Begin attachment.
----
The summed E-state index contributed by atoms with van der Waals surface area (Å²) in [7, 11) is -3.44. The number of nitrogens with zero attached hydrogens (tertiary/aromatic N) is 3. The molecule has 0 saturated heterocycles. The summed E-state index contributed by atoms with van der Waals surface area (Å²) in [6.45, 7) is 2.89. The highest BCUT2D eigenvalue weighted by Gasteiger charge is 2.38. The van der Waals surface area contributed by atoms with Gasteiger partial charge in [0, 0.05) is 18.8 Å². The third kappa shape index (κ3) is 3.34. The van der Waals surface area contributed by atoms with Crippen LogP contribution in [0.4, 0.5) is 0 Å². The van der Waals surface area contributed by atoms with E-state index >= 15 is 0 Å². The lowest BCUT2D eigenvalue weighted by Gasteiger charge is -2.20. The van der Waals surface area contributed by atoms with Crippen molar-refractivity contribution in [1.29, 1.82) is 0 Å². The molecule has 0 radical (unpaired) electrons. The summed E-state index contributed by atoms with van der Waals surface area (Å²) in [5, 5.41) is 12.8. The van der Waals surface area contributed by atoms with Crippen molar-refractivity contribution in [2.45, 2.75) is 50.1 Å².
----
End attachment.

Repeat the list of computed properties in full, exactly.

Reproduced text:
The summed E-state index contributed by atoms with van der Waals surface area (Å²) in [7, 11) is -3.44. The number of nitrogens with zero attached hydrogens (tertiary/aromatic N) is 3. The molecule has 0 saturated heterocycles. The summed E-state index contributed by atoms with van der Waals surface area (Å²) in [6.45, 7) is 2.89. The highest BCUT2D eigenvalue weighted by Gasteiger charge is 2.38. The van der Waals surface area contributed by atoms with Gasteiger partial charge in [0, 0.05) is 18.8 Å². The third kappa shape index (κ3) is 3.34. The van der Waals surface area contributed by atoms with Crippen LogP contribution in [0.4, 0.5) is 0 Å². The van der Waals surface area contributed by atoms with E-state index >= 15 is 0 Å². The lowest BCUT2D eigenvalue weighted by Gasteiger charge is -2.20. The van der Waals surface area contributed by atoms with Crippen molar-refractivity contribution in [1.29, 1.82) is 0 Å². The molecule has 0 radical (unpaired) electrons. The summed E-state index contributed by atoms with van der Waals surface area (Å²) in [5, 5.41) is 12.8. The van der Waals surface area contributed by atoms with Crippen molar-refractivity contribution in [2.45, 2.75) is 50.1 Å².